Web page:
Friday, 9 May 2014

Medal Quest : Another Ozzie Opening.

Tomorrow night the 3rd Asia-Pacific Outgames in Darwin, Australia, begins with a lavish opening ceremony. We've become used to such things in recent decades. As I write this I'm deprived of my research. Both my PC and laptop with back-up file died on my lest weekend Rather than leave a gap in the schedule I'll fall back on my print material and archives and look back at a previous Australian opening ceremony, Sydney 2000, and what were undoubtedly the campest and gayest of all Olympic ceremonies.

I've mentioned these ceremonies very briefly before (here and here), particularly the closing ceremony, so today we'll have a closer look at the opening ceremony in celebration of tomorro night's event.

First of all a word about the organisation of Olympic ceremonies. Each ceremony is made up of several segments - usually: a welcome, arrival of dignitaries, several cultural segments, athlete's parade, Olympic flag raising, official speeches, and finally the lighting of the cauldron. In overall charge is the Director of Ceremonies, and next in line is the person most often recognised in reference to ceremonies, the Artistic Director (e.g. Danny Boyle for London 2012). Each segment is allocated to a second director with the Artistic Director having the final say on what is included. The Artistic Director may often direct some segments personally.
Director of Ceremonies for Sydney 2000 was Ric Birch, with David Atkins as Artistic Director. Neither men are gay, but throughout the opening ceremony there were many lgbt people who helped to create the spectacle.

Acting as overall Choreographic Director was Doug Jack, one of the greatest figures in Olympic ceremonies. Doug had been involved in Olympic ceremonies since Barcelona 1992 when he was chosen by Ric Birch (the Barcelona consulting director) to create the marshal role at the athlete's parade, and to direct the welcoming segment. Like David Atkins, Doug had several other people under his supervision who worked on the choreography of specific segments for Sydney 2000. Once again Doug directed the athlete's parade and also choreographed parts of several other segments (including the segment pictured above).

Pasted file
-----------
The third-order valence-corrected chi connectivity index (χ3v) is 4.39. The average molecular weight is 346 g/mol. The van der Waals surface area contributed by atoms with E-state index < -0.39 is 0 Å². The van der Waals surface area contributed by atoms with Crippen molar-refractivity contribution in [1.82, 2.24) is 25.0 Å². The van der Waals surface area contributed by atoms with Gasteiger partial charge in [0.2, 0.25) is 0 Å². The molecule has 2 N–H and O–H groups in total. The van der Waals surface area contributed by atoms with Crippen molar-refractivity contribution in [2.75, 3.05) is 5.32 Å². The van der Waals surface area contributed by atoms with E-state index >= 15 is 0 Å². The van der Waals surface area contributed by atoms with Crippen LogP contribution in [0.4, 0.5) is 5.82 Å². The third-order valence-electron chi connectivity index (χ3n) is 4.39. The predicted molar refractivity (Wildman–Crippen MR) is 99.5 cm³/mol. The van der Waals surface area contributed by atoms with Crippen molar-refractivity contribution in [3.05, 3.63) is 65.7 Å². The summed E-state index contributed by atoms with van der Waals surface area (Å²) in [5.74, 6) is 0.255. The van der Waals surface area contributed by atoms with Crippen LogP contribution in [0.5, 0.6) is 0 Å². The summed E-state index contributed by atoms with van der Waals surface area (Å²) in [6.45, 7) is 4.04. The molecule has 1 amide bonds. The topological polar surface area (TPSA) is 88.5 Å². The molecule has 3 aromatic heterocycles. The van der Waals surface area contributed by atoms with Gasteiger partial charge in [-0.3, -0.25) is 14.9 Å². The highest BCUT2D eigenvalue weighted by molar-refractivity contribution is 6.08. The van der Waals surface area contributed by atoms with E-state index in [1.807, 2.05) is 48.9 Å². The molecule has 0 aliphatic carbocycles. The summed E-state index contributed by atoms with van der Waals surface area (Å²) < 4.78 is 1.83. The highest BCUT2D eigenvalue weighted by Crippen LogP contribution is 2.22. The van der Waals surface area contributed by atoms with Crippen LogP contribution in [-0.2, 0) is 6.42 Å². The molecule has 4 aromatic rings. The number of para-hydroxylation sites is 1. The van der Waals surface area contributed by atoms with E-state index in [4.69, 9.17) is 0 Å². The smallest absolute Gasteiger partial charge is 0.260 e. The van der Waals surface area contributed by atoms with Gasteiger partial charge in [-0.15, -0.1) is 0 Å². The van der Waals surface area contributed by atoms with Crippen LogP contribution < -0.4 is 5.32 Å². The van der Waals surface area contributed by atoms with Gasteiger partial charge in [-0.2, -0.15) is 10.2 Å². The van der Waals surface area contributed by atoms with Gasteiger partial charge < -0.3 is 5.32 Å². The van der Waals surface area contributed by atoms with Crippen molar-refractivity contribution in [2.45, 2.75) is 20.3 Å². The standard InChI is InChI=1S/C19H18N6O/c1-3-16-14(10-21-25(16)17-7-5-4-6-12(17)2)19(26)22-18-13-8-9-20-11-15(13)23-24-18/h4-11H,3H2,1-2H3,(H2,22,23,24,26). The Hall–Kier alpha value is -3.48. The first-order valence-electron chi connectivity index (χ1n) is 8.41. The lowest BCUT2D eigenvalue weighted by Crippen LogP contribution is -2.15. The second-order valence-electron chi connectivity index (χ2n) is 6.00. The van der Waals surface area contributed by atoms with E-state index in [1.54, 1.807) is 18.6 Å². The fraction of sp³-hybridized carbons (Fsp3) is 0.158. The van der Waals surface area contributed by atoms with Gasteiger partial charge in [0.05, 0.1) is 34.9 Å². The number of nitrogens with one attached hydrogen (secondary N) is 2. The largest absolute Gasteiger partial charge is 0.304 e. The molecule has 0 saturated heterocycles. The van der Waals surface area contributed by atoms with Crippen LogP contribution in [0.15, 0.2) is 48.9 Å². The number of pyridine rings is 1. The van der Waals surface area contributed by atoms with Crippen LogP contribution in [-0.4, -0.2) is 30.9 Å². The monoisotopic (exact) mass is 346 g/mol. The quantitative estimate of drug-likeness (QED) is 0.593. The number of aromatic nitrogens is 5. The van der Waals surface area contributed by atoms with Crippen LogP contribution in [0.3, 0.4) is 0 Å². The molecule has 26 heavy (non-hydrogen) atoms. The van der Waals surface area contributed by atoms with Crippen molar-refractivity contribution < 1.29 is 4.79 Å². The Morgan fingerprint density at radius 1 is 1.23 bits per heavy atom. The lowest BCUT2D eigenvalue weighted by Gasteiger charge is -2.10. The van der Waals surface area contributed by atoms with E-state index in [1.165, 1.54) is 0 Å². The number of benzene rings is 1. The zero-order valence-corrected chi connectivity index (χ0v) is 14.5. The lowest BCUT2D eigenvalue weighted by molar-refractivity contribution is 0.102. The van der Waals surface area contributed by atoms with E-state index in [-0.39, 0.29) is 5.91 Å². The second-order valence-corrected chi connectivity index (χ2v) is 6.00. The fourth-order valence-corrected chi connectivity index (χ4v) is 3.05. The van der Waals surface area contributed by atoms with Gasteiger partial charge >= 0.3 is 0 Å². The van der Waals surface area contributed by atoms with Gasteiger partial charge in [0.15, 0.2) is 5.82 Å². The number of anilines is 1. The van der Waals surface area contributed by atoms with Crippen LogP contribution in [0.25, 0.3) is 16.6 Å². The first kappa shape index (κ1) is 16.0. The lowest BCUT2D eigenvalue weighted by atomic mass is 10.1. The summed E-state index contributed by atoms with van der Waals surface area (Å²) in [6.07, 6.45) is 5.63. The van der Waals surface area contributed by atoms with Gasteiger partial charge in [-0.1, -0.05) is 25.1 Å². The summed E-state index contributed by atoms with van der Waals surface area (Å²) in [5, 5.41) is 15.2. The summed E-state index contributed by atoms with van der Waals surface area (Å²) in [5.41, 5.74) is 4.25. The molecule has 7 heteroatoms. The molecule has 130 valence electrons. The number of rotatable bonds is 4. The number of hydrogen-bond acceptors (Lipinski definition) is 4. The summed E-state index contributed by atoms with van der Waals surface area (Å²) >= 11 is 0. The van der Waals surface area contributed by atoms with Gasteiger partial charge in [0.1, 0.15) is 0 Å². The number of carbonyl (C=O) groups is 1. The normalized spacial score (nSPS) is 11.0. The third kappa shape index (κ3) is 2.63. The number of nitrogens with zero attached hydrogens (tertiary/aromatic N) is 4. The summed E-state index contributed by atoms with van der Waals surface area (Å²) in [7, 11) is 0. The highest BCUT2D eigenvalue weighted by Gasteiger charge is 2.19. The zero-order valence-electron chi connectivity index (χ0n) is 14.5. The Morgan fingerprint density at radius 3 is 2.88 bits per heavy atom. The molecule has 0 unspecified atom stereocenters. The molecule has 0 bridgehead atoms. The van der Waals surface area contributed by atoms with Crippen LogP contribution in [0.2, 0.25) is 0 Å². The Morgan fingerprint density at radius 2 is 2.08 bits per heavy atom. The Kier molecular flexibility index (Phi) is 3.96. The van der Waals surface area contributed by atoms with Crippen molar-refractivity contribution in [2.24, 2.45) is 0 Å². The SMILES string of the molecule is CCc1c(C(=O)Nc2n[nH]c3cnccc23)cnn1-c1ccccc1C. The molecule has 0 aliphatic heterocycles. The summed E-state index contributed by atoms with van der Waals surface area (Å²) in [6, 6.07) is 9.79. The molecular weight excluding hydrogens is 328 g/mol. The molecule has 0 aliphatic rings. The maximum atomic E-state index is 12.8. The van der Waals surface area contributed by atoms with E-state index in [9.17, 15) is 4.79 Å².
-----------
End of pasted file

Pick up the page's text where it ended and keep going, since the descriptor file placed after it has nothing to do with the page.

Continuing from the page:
Moving from overall responsibility to the separate segments the most significant lgbt contributor was Ignatius Jones. Philippine-born Ignatius had lived in Sydney since 1963 and was a singer and performer before becoming an events organiser. Ignatius got the ball rolling in Sydney 2000 by directing the welcoming segment featuring 120 horsemen, and the arrival of the dignitaries and the Australian national anthem.

Ignatius and David Atkins became a formidable creative team and they were responsible for the ceremonies of the Vancouver 2010 Winter Olympics. Ignatius also directed the opening ceremony of the Sydney 2002 Gay Games.

Later in the 2000 Olympic ceremony the Australian-based dance troupe the Tap Dogs provided a raucous and vibrant segment involving many sparks and industrial construction. Segment director was Tap Dogs co-founder Nigel Triffitt (1950-2012). Who would have thought when Tap Dogs was created in the 1990s that tap dancing could be so macho? Openly gay Nigel was the person who created the factory/industrial concept for the other co-founder Dien Perry, who acted as Nigel's Tap Choreographer for the Sydney 2000 segment.

The climax of the opening ceremony was the lighting of the Olympic cauldron. Most people will remember the event - Kathy Freeman standing in a pool of water with the torch in her hand as the cauldron rose above her and shuddered to a halt! This caused several moments of dread for David Atkins, but more so for the cauldron's segment director, Richard Wherrett (1940-2011).

The segment began with the entry of the torch into the stadium. The first torch bearers were two legendary Ozzie athletes, Betty Cuthbert being pushed in her wheelchair by Raelene Boyle (who came out in her 2008 autobiography). All went well until the cauldron was lit. Apparently, the computer which controlled the cauldron's movements decided to reboot itself and there was nothing anyone could do but wait. To Richard it must have seemd like hours. He and David Atkins probably gave a huge sigh of relief when the cauldron was finally in place. For David Atkins history was to repeat itself in Vancouver 2010 when one of the 4 supporting legs of the Winter Olympic cauldron refused to rise into position.

The Sydney opening ceremony was to be the pinnacle of Richard Wherrett's career. The hitch in the cauldron didn't really blight what was a magnificent opening ceremony, and was an appropriate final event for Richard to direct. Fifteen months later he died of an AIDS-related illness.

While it would be impractical to show footage of all the various contributors mentioned above, this video shows the contribution made to the opening (and closing) ceremony by another lgbt designer, Peter Morrissey.

And finally, good luck to everyone at the Asia-Pacific Outgames.

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